ret·​ro·​ac·​tive | \ ˌre-trō-ˈak-tiv \

Definition of retroactive

: extending in scope or effect to a prior time or to conditions that existed or originated in the past especially : made effective as of a date prior to enactment, promulgation, or imposition retroactive tax

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Other Words from retroactive

retroactively adverb
retroactivity \ ˌre-​trō-​ˌak-​ˈti-​və-​tē \ noun

Did You Know?

We normally think of time as constantly moving forward. Since retroactive seems to defy time's forward movement, retroactive taxes, laws, and regulations are often seen as particularly obnoxious and unfair. But nobody ever objects to receiving a retroactive raise at work. When we judge historical people and events in terms of present-day morality and attitudes, our retroactive judgments may indicate that we're too impressed with ourselves and ignorant of history.

Examples of retroactive in a Sentence

They all received a retroactive pay raise. The new tax will be retroactive to January 1.

Recent Examples on the Web

The council voted 8-1 to approve the six-year contract, retroactive to 2015. Steve Miletich, The Seattle Times, "Seattle, police union delayed release of ruling to reinstate fired officer until after labor contract was approved," 14 Jan. 2019 The bill passed on Thursday makes retroactive a measure adopted in 2010 that aims at ending the disparity in crack-cocaine and powder-cocaine sentencing. Natalie Andrews, WSJ, "House Passes Criminal-Justice Reform Bill," 20 Dec. 2018 That case was eventually dismissed after Congress gave AT&T and other telecom companies retroactive immunity under the FISA Amendments Act of 2008; similar lawsuits floundered, too. Sean Gallagher, Ars Technica, "The Snowden Legacy, part one: What’s changed, really?," 21 Nov. 2018 Alternatively, if the U.S. and its allies launch a strike before Parliament returns next week, May could still participate and seek retroactive approval from lawmakers. Alex Morales,, "May’s Cabinet Says ‘Vital’ to Respond to Syrian Chemical Attack," 12 Apr. 2018 Alabama law no longer allows judges to override a jury’s recommended sentence in capital cases, but the law is not retroactive. Kim Chandler, The Seattle Times, "Court to explore competency claim of ailing Alabama inmate," 1 Oct. 2018 The South Dakota law upheld by the court wasn’t retroactive, for example, and didn’t require tax collection for businesses with fewer than 200 transactions or less than $100,000 in sales into the state. Jennifer Levitz, WSJ, "New Hampshire Fights Supreme Court Sales-Tax Ruling," 24 July 2018 In 2002, the legislature extended the age limit to 30, but the change was not retroactive. Craig R. Mccoy,, "In largest reported payout yet, Philadelphia Archdiocese settles abuse lawsuit," 25 June 2018 California eliminated the statute of limitations last year on such crimes, but that change is not retroactive. Richard Winton,, "L.A. County prosecutors decline to charge Scott Baio in sexual assault allegations made by a former co-star," 20 June 2018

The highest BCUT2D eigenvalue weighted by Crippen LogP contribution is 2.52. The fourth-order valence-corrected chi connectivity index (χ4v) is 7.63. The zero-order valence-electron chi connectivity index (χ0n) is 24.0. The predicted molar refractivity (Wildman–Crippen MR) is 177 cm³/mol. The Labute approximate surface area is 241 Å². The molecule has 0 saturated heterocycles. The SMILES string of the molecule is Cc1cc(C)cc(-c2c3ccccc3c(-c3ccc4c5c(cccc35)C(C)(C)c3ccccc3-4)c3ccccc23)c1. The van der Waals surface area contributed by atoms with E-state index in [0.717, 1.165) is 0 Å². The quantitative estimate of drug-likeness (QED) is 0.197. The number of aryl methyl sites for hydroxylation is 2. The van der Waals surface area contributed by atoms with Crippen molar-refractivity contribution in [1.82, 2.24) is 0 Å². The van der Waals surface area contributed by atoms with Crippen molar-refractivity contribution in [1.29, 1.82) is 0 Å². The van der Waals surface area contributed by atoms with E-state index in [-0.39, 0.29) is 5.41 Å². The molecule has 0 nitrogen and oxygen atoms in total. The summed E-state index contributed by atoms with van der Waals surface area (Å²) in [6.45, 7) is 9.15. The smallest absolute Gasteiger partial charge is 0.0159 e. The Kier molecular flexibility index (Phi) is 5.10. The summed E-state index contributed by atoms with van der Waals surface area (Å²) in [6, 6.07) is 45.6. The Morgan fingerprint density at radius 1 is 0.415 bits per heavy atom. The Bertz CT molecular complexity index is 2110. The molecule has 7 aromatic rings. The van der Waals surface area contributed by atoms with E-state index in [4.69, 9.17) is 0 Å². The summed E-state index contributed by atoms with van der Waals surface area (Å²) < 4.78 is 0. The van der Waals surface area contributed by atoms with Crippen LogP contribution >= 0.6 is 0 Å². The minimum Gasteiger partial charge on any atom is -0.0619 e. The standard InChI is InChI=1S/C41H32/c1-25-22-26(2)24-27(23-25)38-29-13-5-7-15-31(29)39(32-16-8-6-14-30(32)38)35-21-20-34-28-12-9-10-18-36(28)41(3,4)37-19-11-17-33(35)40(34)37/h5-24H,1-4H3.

These example sentences are selected automatically from various online news sources to reflect current usage of the word 'retroactive.' Views expressed in the examples do not represent the opinion of Merriam-Webster or its editors. Send us feedback.

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First Known Use of retroactive

1611, in the meaning defined above

History and Etymology for retroactive

French rétroactif, from Latin retroactus, past participle of retroagere to drive back, reverse, from retro- + agere to drive — more at agent

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Last Updated

1 Feb 2019

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Time Traveler for retroactive

The first known use of retroactive was in 1611

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English Language Learners Definition of retroactive

formal : effective from a particular date in the past


ret·​ro·​ac·​tive | \ ˌre-trō-ˈak-tiv \

Medical Definition of retroactive

: having relation or reference to or efficacy in a prior time specifically : relating to, caused by, or being obliteration of the results of learning by immediately subsequent activity retroactive inhibition


ret·​ro·​ac·​tive | \ ˌre-trō-ˈak-tiv \

Legal Definition of retroactive

: extending in scope or effect to a prior time or to conditions that existed or originated in the past especially : made effective as of a date prior to enactment, promulgation, or imposition a retroactive tax — see also ex post facto law

Other Words from retroactive

retroactively adverb
retroactivity \ -​ak-​ˈti-​və-​tē \ noun

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More from Merriam-Webster on retroactive

Rhyming Dictionary: Words that rhyme with retroactive

Spanish Central: Translation of retroactive

Nglish: Translation of retroactive for Spanish Speakers

Britannica English: Translation of retroactive for Arabic Speakers

Comments on retroactive

What made you want to look up retroactive? Please tell us where you read or heard it (including the quote, if possible).


a servile follower or underling

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